Vogue reported two ceremonies were held, one civil and one religious, and the former had been attended by around 3,000 citizens of Monaco. About 1,800 photographers and reporters arrived to capture the highly publicized event.
“Part of the problem was they had spent very little time together before the wedding,” claimed Jorgensen. “… When Grace arrived to Monaco for the wedding, they hadn’t even spent a full month together. And so, they really just wanted to be alone.
"They knew the expectations were that they couldn’t be, but they really just wanted to spend some time together and maybe get to know each other a little bit more before the wedding… [but] so much was expected of them by the country and its citizens… They had to wait until the honeymoon.”
Jorgensen added, “In fact, after Grace died, Rainier had even said he wished he and Grace were alone more. And Grace had said something much like that in an interview as well. That she would have loved to have taken a year off just with him.”
That wasn’t the only trouble Kelly faced with her new role. As an American who barely knew French and had left behind everything she’s ever known, she reportedly struggled to cope as a commoner expected to be a well-respected princess.
“A foreign princess in the mid-1950s [was] not the most welcomed,” explained Jorgensen. “I think she was expected to stay in her place. That was not Grace’s style, but Grace was smart enough to know that she just had to wait. She had to… figure out how to help the people of Monaco in the way that she wanted to… She had to learn how to be diplomatic with the people who made the decisions of Monaco. But it was very isolating for her.”
Kelly's children helped their mom happily settle into life in Monaco over the years, and she was determined to be a hands-on parent within the palace.
“She would make their lunches every day,” insisted Jorgensen. “They were not allowed to talk down to the servants. In fact, if they did, they were punished. And I think that shows in the way how [her son] Albert is ruling Monaco [today]… He tried to bring some members of the family that Rainier had disagreements with back… and build a warm relationship, the way Grace did.”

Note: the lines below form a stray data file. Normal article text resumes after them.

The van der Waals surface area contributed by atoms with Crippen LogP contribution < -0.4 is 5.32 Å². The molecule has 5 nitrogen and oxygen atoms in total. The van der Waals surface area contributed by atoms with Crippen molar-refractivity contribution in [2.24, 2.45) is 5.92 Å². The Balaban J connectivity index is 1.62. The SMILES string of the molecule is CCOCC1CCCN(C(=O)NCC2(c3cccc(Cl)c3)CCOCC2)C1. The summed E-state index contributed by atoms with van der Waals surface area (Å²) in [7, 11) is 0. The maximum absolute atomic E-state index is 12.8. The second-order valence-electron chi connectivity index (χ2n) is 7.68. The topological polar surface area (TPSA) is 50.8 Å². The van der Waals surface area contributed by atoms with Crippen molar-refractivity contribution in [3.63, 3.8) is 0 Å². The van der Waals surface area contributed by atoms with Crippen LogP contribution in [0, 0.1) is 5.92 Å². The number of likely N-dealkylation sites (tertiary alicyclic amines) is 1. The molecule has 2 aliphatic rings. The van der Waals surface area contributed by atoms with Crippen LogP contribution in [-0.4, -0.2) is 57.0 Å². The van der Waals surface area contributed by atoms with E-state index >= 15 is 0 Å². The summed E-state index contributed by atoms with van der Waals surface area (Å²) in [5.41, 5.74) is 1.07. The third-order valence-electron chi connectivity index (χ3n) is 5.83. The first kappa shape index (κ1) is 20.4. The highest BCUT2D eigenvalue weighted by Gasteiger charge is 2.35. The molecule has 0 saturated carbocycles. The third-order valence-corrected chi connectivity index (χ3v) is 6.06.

Kelly also became actively involved in charity work within Monaco. According to the Princess Grace Foundation, Kelly served as president of the Monegasque Red Cross in 1958, as well as founded The World Association of Friends of Children.
She also launched her foundation in 1964, which still gives scholarships to aspiring performers. She even gave poetry readings and donated all proceeds to the foundation.
Kelly would meet an untimely end, but her legacy outside of show business still lives on in Monaco.
“When [her daughter] Caroline took over after Grace died as basically the first lady of Monaco, she tried to make a lot of Grace’s dreams come true,” explained Jorgensen. “She formed a ballet company, which was one of Grace’s dreams. Grace was planning another tour of poetry and Caroline, while she didn’t read poetry, she still went in her place.
"And Albert helped create exhibits of Grace’s gowns. He frequently… talks about her… They also preserved her office in the palace… She continues to be a big part of [her children’s lives], as well as the mythology of Monaco.”